National Park Regulations

Jasper National Park


Report violations

If you see something suspicious, do not hesitate, report it. Your information and participation contributes to the protection of this special place for all visitors.

Contact Jasper Dispatch 24/7 at 780-852-6155 or toll free 1-877-852-3100.

National Parks are unique places and therefore require unique rules and persons to enforce them.

Laws are designed to protect you, the visitor, and also the Park for enjoyment by future generations. It is your responsibility to be aware of the laws. If you have any questions please contact the Jasper Information Centre.

Park Wardens are Federal Peace Officers responsible for the protection of the National Park, and preservation and maintenance of public peace. Their primary responsibility is enforcement of the National Parks Act, however, they also enforce Criminal Code, liquor and highway regulations among others.

Breaking the law in a National Park can result in eviction, a ticket or in more serious instances, arrest. Canadian National Park offences can carry heavy fines and could result in jail time or restitution. For some offences, such as poaching or pollution, fines can be in excess of $250,000. View a complete listing of the Canada National Parks Act.

All Canada National Parks Act offences result in automatic court appearances.

What you need to know about

Activity restrictions

There are a number of outdoor activities that are not allowed in the park or require a permit. Prior to engaging in non-traditional, unusual or commercial activities, check Important bulletins/Warning and restrictions, or contact us at


All aircraft must comply with Transport Canada Canadian Aviation Regulations, and National Parks of Canada Aircraft Access Regulations. You cannot take-off or land an aircraft in a national park without a Parks Canada Restricted Activity Permit. Jasper Airstrip is the only location to legally take-off and land legally an aircraft for recreational purposes.

Jasper National Park is home to caribou, bighorn sheep and mountain goats, all of which occupy treeless, alpine terrain and are known to flee from low flying aircraft. These wildlife flight guidelines are intended to help pilots alleviate some of this disturbance.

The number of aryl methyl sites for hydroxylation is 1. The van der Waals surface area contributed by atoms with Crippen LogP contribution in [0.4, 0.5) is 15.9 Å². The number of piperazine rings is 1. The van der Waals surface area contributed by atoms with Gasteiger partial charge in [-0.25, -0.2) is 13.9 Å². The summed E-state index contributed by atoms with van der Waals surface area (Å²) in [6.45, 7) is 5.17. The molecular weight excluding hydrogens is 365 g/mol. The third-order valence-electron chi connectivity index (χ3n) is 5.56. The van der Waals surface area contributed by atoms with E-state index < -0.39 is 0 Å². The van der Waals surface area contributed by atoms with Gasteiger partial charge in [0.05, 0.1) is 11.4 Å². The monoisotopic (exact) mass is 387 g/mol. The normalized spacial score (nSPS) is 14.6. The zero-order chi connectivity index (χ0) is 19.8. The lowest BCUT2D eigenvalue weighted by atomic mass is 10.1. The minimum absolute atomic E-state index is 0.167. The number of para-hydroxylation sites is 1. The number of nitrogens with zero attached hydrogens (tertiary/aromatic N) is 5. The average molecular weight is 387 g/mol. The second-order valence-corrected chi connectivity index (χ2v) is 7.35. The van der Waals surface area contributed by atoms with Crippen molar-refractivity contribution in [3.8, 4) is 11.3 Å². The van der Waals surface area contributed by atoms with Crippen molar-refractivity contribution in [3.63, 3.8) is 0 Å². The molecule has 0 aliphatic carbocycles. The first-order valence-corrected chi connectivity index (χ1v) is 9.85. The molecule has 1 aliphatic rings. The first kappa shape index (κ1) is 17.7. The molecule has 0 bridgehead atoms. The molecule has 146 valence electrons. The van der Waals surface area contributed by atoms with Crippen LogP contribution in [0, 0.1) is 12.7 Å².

Consuming alcohol within the Park is allowed only at registered campsites, private residences or on licensed premises. Alcohol is not allowed at beaches, day use areas, cook shelters, or on trails. During certain periods of the year, campgrounds may have temporary liquor bans in effect. These will be identified through notices. It is your responsibility to be aware of the rules regarding alcohol consumption. Alcohol consumption is not permitted during campground quiet hours (between 2300 and 0700).

Campground restrictions and notices

Area closures and restrictions

Occasionally, area closures and other restrictions are required to protect Park resources and for visitor safety considerations. Closures are enforceable by law. These closures will be posted at the trailheads, access points, park offices, and information centres. Information on closures is also available on our Important bulletins page.


Use of gas motors on any waterbody in Jasper National Park is not allowed.

Electric motors are allowed on Maligne, Medicine, Talbot, Pyramid, and Patricia lakes only.

Any type of inflatable is considered a vessel when it is used for navigating and each occupant/passenger requires a life vest and safety equipment. Drinking and boating is illegal, similar to drinking and driving.

Fishing regulations summary


Camping is allowed in designated campgrounds only. Camping - including sleeping in a vehicle - in roadside pullouts, trailheads, and day-use areas is not allowed. See the locations of campgrounds in Jasper National Park here. The permit holder for the campsite is responsible for the site, including cleanliness, noise levels, and actions of visitors. All campers must adhere to the permit conditions.